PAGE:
Statute of Limitations for Personal Injury Claims
Every state in the U.S. has its own unique statute of limitations even though many of them are similar to one another. If you have a personal injury claim, it is important to find out your state’s exact rules and regulations for filing your claim in the amount of time that your state allows before it becomes invalid. Only lawyers who are licensed in the U.S. are qualified to give legal advice. If you need to find out how long you have to file a personal injury claim, it may be in your best interest to contact a licensed lawyer as soon as you can.
Statute of Limitations
A statute of limitations is legislation that sets a timeframe, or a limitation period, within which affected parties must take action before it is outside the timeframe, or too late, to enforce their rights by seeking redress from the party or parties that caused them injury and/or property damage. The time frame for this period differs according to the nature of the case and the state that the claim is filed in. All states have their own, strict deadlines for filing lawsuits.
The purpose of a statute of limitations is to encourage diligent prosecution of an offense while evidence is fresh, valid and available. It is intended that this will ensure finality and predictability in litigation.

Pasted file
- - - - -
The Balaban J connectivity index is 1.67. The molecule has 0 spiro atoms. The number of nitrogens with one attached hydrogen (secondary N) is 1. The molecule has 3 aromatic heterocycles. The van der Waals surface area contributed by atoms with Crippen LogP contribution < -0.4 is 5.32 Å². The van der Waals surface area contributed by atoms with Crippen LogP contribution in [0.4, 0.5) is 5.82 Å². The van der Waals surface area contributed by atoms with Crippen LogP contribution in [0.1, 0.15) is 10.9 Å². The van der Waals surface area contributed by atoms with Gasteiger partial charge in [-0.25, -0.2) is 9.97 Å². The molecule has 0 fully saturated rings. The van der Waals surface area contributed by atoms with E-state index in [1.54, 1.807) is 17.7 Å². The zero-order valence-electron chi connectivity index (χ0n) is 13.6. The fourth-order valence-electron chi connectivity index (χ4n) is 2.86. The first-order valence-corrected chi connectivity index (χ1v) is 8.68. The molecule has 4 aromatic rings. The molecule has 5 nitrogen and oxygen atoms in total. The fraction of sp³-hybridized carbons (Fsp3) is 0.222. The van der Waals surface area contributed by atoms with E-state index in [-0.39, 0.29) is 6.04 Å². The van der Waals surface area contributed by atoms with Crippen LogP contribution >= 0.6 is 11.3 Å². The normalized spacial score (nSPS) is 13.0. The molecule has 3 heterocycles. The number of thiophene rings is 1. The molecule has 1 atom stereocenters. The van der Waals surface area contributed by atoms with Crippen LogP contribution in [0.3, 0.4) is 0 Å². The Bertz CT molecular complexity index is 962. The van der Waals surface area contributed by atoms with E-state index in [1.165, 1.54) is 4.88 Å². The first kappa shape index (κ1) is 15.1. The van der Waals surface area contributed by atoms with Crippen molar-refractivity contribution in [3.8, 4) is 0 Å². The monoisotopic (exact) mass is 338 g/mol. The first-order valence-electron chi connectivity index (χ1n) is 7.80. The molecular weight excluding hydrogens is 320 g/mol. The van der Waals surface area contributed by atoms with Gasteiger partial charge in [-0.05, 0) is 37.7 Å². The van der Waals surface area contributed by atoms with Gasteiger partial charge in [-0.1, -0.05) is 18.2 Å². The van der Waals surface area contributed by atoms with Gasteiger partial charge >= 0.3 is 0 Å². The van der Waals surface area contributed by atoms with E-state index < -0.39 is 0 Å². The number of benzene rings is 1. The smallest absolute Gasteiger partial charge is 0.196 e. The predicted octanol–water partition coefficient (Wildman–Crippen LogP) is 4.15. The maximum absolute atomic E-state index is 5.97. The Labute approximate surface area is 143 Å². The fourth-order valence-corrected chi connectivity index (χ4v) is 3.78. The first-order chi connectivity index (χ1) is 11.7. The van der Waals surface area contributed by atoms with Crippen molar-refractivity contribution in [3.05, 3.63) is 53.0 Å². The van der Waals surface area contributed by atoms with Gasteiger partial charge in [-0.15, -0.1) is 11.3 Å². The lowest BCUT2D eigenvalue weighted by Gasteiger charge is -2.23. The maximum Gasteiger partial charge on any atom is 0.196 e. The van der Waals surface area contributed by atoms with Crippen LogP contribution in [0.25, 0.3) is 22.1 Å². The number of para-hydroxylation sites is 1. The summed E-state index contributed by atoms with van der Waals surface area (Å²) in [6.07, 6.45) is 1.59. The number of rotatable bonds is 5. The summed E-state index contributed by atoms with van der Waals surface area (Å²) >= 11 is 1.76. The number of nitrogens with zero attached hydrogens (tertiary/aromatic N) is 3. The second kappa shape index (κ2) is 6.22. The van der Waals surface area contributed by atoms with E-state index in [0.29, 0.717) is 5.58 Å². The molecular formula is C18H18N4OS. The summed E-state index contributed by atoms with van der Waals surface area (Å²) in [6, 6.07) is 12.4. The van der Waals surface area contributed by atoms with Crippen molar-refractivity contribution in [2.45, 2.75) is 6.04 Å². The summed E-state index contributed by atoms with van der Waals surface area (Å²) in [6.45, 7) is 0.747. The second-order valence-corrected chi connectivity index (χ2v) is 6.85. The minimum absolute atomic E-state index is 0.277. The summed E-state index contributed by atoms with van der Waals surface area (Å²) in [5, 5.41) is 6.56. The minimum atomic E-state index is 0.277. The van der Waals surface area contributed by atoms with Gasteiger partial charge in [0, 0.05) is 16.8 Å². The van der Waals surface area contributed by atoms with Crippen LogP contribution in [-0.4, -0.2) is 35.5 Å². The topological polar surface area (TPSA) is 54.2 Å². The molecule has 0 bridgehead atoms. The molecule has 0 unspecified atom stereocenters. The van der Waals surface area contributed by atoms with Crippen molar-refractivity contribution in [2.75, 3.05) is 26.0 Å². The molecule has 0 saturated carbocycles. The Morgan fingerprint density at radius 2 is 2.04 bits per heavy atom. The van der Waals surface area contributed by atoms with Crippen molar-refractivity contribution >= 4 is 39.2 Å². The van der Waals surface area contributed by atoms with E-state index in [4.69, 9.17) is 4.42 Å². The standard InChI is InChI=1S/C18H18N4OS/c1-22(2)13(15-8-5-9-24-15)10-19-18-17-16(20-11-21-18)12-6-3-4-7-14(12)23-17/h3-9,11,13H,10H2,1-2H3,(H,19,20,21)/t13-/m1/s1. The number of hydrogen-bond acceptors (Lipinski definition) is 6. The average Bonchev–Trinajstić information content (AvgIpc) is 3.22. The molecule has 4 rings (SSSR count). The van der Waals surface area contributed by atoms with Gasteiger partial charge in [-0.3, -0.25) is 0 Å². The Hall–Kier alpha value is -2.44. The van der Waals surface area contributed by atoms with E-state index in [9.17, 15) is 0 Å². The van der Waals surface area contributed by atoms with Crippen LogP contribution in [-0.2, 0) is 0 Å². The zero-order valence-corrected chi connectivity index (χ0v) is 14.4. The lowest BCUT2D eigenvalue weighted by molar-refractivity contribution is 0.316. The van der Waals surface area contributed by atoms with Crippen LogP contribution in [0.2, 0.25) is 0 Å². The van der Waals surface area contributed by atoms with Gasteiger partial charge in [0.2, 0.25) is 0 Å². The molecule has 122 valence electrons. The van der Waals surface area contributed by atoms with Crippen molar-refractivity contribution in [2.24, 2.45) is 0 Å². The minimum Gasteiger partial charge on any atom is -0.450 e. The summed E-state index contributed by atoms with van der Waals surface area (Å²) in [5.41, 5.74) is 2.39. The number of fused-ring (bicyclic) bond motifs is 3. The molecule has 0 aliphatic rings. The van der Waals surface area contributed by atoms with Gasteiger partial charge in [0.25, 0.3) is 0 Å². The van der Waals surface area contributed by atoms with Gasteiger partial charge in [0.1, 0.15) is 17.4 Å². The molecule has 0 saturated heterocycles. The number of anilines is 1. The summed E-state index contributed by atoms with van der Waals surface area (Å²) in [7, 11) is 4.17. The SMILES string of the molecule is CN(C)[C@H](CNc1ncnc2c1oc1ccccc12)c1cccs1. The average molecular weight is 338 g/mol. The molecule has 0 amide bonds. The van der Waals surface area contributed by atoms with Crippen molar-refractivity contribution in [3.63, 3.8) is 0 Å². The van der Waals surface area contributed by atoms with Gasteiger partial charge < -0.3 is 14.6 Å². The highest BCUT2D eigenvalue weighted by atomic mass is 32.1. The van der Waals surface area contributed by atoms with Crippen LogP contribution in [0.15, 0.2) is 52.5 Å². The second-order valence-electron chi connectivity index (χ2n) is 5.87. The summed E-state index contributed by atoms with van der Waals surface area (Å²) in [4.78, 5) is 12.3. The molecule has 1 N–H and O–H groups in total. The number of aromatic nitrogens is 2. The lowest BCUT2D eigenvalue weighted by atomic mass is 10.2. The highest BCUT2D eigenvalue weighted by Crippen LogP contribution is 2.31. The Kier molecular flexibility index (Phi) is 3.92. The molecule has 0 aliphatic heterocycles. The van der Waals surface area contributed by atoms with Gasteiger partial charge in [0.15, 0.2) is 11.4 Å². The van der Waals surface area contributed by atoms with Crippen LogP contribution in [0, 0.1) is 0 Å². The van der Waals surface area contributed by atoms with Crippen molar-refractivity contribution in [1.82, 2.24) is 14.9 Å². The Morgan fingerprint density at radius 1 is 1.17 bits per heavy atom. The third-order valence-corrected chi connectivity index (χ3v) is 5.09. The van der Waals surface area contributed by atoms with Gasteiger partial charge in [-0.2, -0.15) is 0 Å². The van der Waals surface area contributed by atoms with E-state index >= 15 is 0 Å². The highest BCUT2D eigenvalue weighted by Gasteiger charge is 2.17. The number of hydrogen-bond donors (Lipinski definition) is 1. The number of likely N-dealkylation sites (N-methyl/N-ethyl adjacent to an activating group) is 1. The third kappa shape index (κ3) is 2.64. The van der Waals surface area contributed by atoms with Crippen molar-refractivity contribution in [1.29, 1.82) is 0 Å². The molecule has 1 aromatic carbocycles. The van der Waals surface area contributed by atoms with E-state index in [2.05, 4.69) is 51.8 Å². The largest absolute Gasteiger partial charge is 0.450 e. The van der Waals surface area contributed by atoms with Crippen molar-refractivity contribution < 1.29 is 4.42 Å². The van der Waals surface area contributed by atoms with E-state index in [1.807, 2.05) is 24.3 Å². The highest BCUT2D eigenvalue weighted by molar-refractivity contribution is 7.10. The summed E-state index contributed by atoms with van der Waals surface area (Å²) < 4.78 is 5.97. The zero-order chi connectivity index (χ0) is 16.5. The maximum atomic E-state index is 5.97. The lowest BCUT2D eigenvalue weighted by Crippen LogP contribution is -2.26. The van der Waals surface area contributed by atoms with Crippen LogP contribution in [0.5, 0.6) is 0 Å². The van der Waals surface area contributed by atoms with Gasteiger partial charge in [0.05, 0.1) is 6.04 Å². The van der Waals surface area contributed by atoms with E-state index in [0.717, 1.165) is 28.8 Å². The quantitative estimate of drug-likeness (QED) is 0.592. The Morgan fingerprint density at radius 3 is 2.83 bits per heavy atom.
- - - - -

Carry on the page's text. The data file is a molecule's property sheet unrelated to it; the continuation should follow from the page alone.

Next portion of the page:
Typically, there are not statute of limitations for cases involving fraud and murder. There have been situations in the past decades that have warranted courts changing or making allowances for the statute of limitations for certain offenses. An example of this is, some states are now allowing for adults who were victims of sexual abuse as children and whose claims would fall outside of the statute of limitations given the length of time since the abuse, to be allowed to file personal injury claims for what happened to them as children.
Unless recent allowances or changes have been made to a particular statute of limitations for a particular kind of claim, if a lawsuit is not filed within the timeframe that is allowed, it is likely that the case will be dismissed.
If you are thinking of filing a personal injury or other claim, it is important to find out what your state allows and does not allow for this process. Most states consider that an injury victim’s statute of limitations begins on the day the victim was injured, or on the day the victim became aware of their injury in the event they did not suffer any immediate and noticeable harm.
An example of this is if a patient takes a medication that is prescribed by their doctor and finds out years later that it did irreversible damage to an organ and they had not been warned about the risks, they may be allowed to file a personal injury claim even though it technically falls outside of the statute of limitations.
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